The Strange “This Is Us” Switch-Up: Is Miguel More Likeable Than Kevin Now?

The Strange “This Is Us” Switch-Up: Is Miguel More Likeable Than Kevin Now?

It’s a sentence we never thought we’d say: “Miguel is actually starting to grow on us.” In last week’s episode of “This Is Us” (Season 2, Episode 11), we found the Pearson clan in a slightly different setting. Rather than all meeting up for a get-together at Randall’s sprawling mansion, or at Kate and Toby’s sweet apartment, they’re sitting in a circle, looking uncomfortable in a stark meeting room as an addiction specialist guides Kevin toward opening up a group dialogue.

In case you’re wondering just why this therapy session is occurring, let’s rewind just a bit. In the November mid-season finale, our nerves were shot when Kevin, a spiraling alcoholic addicted to both painkillers and fame, embarks on a drunken, fast-speed highway drive. It’s bad enough as it is, but then Randall and Beth’s young daughter Tess pokes out from the backseat.

Thankfully, this episode didn’t end with an edge-of-our-seat emergency a la Toby’s dramatic cliffhanger heart attack-induced coffee table fall in the Season 1 mid-season finale. The writers could have easily shown Kevin entering into what appears to be a wreck, but they must have known our hearts couldn’t take it. Beth and Randall had just endured the emotional pain of reuniting their foster daughter Deja with her biological mom. To take away Tess too would have been too much.

Rather, a cop pulls Kevin over and he’s finally forced to come to terms with the extent of his demons. When we pick back up with him, he’s been in a rehab facility for three months and is working to reverse the damage he’s afflicted not only on himself but on those who love him the most.

Hence, the therapy session. Let’s be clear though, who’s invited and who is not. It’s an exclusive Pearson family session, meaning Beth, Miguel, and Toby are asked to leave. That’s totally cool with Beth, who lamented going in the first place. The self-proclaimed “Other Big Three” spend their afternoon day drinking at a nearby bar (an ironic choice, Toby ponders, considering the circumstances).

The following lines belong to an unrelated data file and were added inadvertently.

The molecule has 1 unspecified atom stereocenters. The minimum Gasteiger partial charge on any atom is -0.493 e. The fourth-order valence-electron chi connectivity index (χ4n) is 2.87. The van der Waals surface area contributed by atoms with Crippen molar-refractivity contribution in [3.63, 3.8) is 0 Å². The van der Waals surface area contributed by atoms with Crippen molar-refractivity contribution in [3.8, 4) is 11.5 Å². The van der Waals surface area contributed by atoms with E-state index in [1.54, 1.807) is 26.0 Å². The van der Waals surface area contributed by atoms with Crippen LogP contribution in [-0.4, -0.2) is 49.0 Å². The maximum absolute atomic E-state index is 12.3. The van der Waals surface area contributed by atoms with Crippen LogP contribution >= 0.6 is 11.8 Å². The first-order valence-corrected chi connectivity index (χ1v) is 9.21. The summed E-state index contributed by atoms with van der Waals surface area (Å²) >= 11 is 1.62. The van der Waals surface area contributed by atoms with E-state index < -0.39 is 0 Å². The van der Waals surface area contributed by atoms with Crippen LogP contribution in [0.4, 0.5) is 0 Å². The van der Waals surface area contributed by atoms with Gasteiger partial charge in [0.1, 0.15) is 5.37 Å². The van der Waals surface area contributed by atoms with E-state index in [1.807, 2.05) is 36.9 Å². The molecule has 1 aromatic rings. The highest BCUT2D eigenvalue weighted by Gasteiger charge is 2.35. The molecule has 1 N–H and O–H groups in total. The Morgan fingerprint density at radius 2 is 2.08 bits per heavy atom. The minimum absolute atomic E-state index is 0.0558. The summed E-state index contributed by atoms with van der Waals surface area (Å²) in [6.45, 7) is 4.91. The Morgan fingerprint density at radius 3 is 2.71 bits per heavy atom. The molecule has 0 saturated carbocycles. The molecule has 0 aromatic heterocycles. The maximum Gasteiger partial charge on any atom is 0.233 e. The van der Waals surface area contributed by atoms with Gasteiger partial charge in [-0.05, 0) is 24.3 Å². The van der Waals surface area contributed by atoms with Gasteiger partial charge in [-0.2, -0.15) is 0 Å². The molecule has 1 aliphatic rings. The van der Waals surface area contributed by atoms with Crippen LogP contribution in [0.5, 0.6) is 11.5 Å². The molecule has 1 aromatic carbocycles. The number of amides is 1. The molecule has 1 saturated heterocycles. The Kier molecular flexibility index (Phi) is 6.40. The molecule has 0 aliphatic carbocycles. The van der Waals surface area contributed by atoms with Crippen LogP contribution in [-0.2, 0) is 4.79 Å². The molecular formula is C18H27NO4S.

During the session, deeply buried emotions come to a head, most notably that of Kevin always feeling ousted by the family.

The Strange “This Is Us” Switch-Up: Is Miguel More Likeable Than Kevin Now?

He explains that he was always a “fifth wheel” in their circle. Between managing Kate’s weight struggles and Randall’s genius intelligence, Rebecca and Jack simply didn’t have the extra attention lying around to lavish on him. As a result, he’s sought attention from the media his entire life, striving for the acceptance and admiration he feels he was denied in his youth. Essentially, it’s the basic law of attraction at play, as Kevin has focused his entire life on nabbing that ever-important piece of the spotlight, and as a result, he’s propelled himself toward mass recognition. But does it replace that earlier neglect? Not quite.

Now, he’s just ego-centrical, self-absorbed and talks too much. As if to say what the entire audience is thinking, Randall wonders out loud if he didn’t just plan this entire therapy moment to bring everyone together to discuss himself.

Meanwhile, back at the bar, the Other Big Three are having a really big time. In between shots and darts, though, there are some pretty deep moments. One, in particular, pivoted our original take on new-to-the-group Miguel. For the past two seasons, he’s remained in the background. Sure, he’s been kind and respectful to the entire Pearson clan, but nonetheless, there’s a stigma surrounding him. The crux of the matter is no matter how sweet he might be, he’s married to his best friend’s wife.

Not just any best friend, mind you: Jack Pearson. The incredible, invincible family patriarch that’s made a bevy of dads question if they’re doing enough, saying the right things, or at the very least, if their mustache is on-point.

So we’ve held Miguel at a distance so far, but that all changed last week. As the “others” lament being left out of the inner Pearson circle, Toby mentions how any time he talks about Jack, he enters Kate’s “no-fly zone.” She’ll shut down and refuse to discuss any details. Of course, we must remember, Toby adds, it’s Jack we’re talking about. He’s a rugged, kind, and perfect man that no one can stand up against. That’s when Miguel steps in and says, “Easy. Now you’re entering my no-fly zone.”

Later, when the three compare themselves to the outlying Star Wars character Chewbacca, who’s important to the story but not exactly integral, Miguel quips, “I’m not even Chewbacca. I’m the fighter pilot with no name. But I’m OK with that. You see, Toby, the four of them lived through something very unique — the loss of the best man any of us will ever know. And that’s why they get the light sabers.”

It’s then that we begin to feel a little sorry for Miguel, and a lot more empathetic.

Just like Kevin, he knows his place, and realizes that to change it will require a reversal of the very fabric that weaves together the Pearsons. The only difference? Until he truly begins to make amends and heal, Kevin will continue to unravel it. Miguel, on the other hand? He just might be the one to sew everything back together.

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